The real world: Iraq

In the HBO documentary "Baghdad High," four high schoolers film their lives in a war zone.

Published August 5, 2008 4:50PM (EDT)

The American high school experience has been painfully, beautifully, but most of all exhaustively documented. What we know much less about, however, is what it's like to be a high schooler in other countries -- like, say, Iraq. Behold "Baghdad High," directed by Ivan O'Mahoney and Laura Winter, a documentary that aired on HBO Monday night. (I don't know about you, but I've been really digging these Monday night HBO docs. Did you see "Resolved"? Like "Spellbound" for debate nerds. Loved. It.)

It's 2006, the year of Saddam Hussein's trial and execution, and four senior boys are given cameras and asked to show us their experience. (The boys are a mix: one Shiite, one Sunni, one Christian, one Kurd.) They're normal kids -- they geek out to rap music, they dig Britney Spears, they play "Hotel California" (badly) on the guitar -- but we watch as their world literally explodes into violence, chaos and frustration at the very moment their adult lives begin. As one boy slogs outside at night (once again) to fix the family's generator, he details the daily grind: "Anyone walking around with mobile phone will be robbed," he says, as if complaining about the traffic. Tell that to your teen next time he or she begs for the new iPhone.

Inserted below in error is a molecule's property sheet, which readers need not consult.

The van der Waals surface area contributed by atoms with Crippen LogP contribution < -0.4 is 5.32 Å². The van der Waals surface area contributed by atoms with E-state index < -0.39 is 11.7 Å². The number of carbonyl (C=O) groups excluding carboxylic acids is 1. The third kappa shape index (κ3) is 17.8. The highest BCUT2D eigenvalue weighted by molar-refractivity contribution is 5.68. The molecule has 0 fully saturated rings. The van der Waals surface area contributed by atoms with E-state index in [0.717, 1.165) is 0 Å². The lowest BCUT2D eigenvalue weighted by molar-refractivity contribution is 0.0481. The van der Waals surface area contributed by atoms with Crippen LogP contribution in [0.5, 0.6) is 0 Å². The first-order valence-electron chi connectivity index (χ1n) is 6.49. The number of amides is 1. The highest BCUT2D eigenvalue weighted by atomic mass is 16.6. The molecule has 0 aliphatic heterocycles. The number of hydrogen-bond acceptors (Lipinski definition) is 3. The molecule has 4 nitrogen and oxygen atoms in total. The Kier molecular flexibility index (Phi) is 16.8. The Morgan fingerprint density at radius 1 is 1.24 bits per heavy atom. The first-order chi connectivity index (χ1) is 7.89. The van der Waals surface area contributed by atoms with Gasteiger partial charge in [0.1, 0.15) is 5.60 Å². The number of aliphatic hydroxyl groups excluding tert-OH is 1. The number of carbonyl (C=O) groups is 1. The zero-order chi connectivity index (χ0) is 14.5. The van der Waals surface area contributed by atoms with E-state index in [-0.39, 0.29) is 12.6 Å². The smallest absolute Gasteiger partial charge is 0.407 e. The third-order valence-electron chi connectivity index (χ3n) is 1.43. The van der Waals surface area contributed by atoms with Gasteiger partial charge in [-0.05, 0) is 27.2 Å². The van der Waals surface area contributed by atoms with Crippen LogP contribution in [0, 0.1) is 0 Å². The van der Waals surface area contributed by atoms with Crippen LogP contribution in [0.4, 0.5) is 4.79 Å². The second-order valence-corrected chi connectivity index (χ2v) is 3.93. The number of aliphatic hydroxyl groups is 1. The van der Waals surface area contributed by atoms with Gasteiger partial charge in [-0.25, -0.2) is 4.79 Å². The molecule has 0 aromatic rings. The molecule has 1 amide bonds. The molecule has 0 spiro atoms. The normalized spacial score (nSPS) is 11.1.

Another striking cultural difference is how little interaction, compared with their American counterparts, the boys have with the opposite sex. No girls are admitted in the school. I think of the American male high school experience as a parade of Maxim magazines and XBox games; meanwhile, these boys goof around in their rooms, and the only women we see are mothers and relatives. It's a little girl who delivers one of the doc's most poignant lines: "I would pray at every birthday that the situation would become safe." Um, she's like 6. Back then, I was all "Wah, where's my Easy-Bake oven?"

"Baghdad High" will be available on HBO on Demand through Sept. 21. Any American teenagers who think they have it bad should watch this immediately. "I feel like I'm in prison," says one kid, as bombs explode outside. It's the hyperbolic language all teenagers use -- except this time, you really believe it.

By Sarah Hepola

Sarah Hepola is the author of the New York Times bestselling memoir, "Blackout: Remembering the Things I Drank to Forget."

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